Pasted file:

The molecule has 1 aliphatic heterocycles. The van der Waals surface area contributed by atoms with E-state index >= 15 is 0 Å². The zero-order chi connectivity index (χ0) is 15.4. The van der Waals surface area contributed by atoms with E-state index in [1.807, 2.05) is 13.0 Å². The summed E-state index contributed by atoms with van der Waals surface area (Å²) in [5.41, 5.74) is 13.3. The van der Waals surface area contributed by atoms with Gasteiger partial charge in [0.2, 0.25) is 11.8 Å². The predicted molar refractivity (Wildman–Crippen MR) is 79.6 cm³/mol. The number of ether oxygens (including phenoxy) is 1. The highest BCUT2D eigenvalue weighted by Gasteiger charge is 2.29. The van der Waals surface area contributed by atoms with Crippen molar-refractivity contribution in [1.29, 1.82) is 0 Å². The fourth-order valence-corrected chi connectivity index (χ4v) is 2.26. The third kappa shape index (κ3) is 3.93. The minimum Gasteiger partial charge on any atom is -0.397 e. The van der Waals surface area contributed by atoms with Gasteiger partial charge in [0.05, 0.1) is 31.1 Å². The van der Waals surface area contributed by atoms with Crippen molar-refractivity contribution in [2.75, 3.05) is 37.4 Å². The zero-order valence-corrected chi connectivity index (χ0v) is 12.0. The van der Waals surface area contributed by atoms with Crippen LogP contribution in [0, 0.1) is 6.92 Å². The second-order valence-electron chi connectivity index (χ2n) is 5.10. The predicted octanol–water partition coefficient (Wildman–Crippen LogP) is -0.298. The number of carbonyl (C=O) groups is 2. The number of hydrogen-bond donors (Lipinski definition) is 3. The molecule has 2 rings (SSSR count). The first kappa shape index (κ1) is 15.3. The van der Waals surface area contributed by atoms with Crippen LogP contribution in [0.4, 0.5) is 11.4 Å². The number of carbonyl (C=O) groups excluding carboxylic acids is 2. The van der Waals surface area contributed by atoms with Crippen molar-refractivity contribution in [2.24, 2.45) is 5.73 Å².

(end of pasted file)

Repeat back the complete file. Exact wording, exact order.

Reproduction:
The molecule has 1 aliphatic heterocycles. The van der Waals surface area contributed by atoms with E-state index >= 15 is 0 Å². The zero-order chi connectivity index (χ0) is 15.4. The van der Waals surface area contributed by atoms with E-state index in [1.807, 2.05) is 13.0 Å². The summed E-state index contributed by atoms with van der Waals surface area (Å²) in [5.41, 5.74) is 13.3. The van der Waals surface area contributed by atoms with Gasteiger partial charge in [0.2, 0.25) is 11.8 Å². The predicted molar refractivity (Wildman–Crippen MR) is 79.6 cm³/mol. The number of ether oxygens (including phenoxy) is 1. The highest BCUT2D eigenvalue weighted by Gasteiger charge is 2.29. The van der Waals surface area contributed by atoms with Crippen molar-refractivity contribution in [1.29, 1.82) is 0 Å². The fourth-order valence-corrected chi connectivity index (χ4v) is 2.26. The third kappa shape index (κ3) is 3.93. The minimum Gasteiger partial charge on any atom is -0.397 e. The van der Waals surface area contributed by atoms with Gasteiger partial charge in [0.05, 0.1) is 31.1 Å². The van der Waals surface area contributed by atoms with Crippen molar-refractivity contribution in [2.75, 3.05) is 37.4 Å². The zero-order valence-corrected chi connectivity index (χ0v) is 12.0. The van der Waals surface area contributed by atoms with Crippen LogP contribution in [0, 0.1) is 6.92 Å². The second-order valence-electron chi connectivity index (χ2n) is 5.10. The predicted octanol–water partition coefficient (Wildman–Crippen LogP) is -0.298. The number of carbonyl (C=O) groups is 2. The number of hydrogen-bond donors (Lipinski definition) is 3. The molecule has 2 rings (SSSR count). The first kappa shape index (κ1) is 15.3. The van der Waals surface area contributed by atoms with Crippen LogP contribution in [0.4, 0.5) is 11.4 Å². The number of carbonyl (C=O) groups excluding carboxylic acids is 2. The van der Waals surface area contributed by atoms with Crippen molar-refractivity contribution in [2.24, 2.45) is 5.73 Å².